National Farmers Union Senior Vice President of Programs Chandler Goule says the CBO’s claim that repealing the RFS would reduce gas prices is simply false. Growth Energy CEO Tom Buis agrees – saying the report looks at unrealistic scenarios and ignores the goals of the RFS – to decrease the nation’s dependence on foreign oil, create jobs, spur economic growth and improve the environment. Goule says the RFS has reduced consumer demand for oil – which the study fails to take into account – and study after study shows the RFS is saving consumers money. He says thankfully the CBO study acknowledges that the RFS is not driving up food prices – but Goule says the CBO should have taken all consumer benefits into consideration when performing its study. Buis says the bottom line is the CBO report is one-sided and skewed with no value placed on the meaningful policy objectives the RFS provides.

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“Update on Situation Regarding U.S. DDGS Imports to China”

Kevin Roepke – U.S. Grains Council Director of Trade Development in China – says the situation regarding DDGS imports to China continues to evolve each day. Roepke reports recent conversations between the Council and China Inspection and Quarantine Service suggest a more pro-active stance on the part of CIQ for resolving the status of approximately 90,000 metric tons of U.S. DDGS stranded in Shanghai. He says CIQ has acknowledged a growing problem and expressed a readiness to work with the trade to facilitate re-export of rejected shipments – which includes assistance with issuance of new phytosanitary certificates and fumigation – if required for a new destination. Latest information indicates new import permits will be issued – but only to companies that have dealt with previously rejected cargoes and companies that certify new cargoes will not contain unapproved traits.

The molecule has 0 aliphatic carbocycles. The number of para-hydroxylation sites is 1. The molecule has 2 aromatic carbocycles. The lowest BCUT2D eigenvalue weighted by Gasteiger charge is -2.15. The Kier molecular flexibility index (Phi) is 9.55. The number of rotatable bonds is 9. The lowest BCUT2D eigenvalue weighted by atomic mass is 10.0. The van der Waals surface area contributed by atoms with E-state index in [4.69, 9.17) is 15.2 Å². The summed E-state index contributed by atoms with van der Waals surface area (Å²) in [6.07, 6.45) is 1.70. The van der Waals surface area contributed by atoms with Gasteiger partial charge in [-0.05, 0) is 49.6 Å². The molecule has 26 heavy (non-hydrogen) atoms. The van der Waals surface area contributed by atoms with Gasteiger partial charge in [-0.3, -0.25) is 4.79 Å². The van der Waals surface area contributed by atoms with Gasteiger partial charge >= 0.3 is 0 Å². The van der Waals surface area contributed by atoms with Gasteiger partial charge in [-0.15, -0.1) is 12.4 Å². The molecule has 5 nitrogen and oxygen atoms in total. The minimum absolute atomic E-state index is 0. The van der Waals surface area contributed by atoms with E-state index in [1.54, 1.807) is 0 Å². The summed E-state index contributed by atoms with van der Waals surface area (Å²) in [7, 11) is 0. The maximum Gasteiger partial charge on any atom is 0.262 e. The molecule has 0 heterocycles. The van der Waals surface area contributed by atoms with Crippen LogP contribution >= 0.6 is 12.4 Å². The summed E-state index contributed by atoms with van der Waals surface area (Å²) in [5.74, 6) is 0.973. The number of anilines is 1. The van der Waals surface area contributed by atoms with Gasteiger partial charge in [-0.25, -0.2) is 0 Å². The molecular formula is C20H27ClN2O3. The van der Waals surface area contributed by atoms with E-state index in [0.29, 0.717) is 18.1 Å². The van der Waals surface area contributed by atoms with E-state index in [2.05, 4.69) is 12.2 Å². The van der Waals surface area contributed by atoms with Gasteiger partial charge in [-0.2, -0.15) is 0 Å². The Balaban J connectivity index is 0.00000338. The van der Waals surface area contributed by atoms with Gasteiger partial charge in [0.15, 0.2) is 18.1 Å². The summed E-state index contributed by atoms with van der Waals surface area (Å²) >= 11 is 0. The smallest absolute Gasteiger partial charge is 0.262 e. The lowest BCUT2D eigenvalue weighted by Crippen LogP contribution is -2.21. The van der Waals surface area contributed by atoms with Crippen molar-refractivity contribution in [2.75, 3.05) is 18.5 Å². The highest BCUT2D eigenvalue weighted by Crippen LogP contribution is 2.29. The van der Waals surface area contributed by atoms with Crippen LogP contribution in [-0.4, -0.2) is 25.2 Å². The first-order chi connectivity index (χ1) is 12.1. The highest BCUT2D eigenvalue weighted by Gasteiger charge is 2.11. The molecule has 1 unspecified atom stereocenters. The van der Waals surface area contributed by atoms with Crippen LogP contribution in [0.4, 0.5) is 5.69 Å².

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“Ag Secretary Sees Possible Alternative to GMO Labeling”

During the Aspen Ideas Festival – Agriculture Secretary Tom Vilsack spoke in a U.S. food policy discussion about GMO labeling – according to The Hagstrom Report. Vilsack says the challenge of the labeling debate is that food labels have either provided nutritional information or warned about possible allergies – but GMO labeling doesn’t fit into either category. Still – he says the consumer has a right to know. Vilsack believes putting information about genetically modified ingredients through barcodes on food labels – like Nestle does – could resolve the issue of labeling foods with GMOs. Nestle has created an extended bar code that Vilsack believes consumers could read with smartphones or on machines in grocery stores to determine if a product contains GMOs without sending any misleading messages. A Grocery Manufacturers Association spokesman says the use of barcodes to provide this information is worth exploring – but a federal GMO labeling standard would still be necessary to prevent a 50-state patchwork of labeling laws that could be costly – and confusing – for consumers.

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“Give Consumers Information to Combat Food Fears”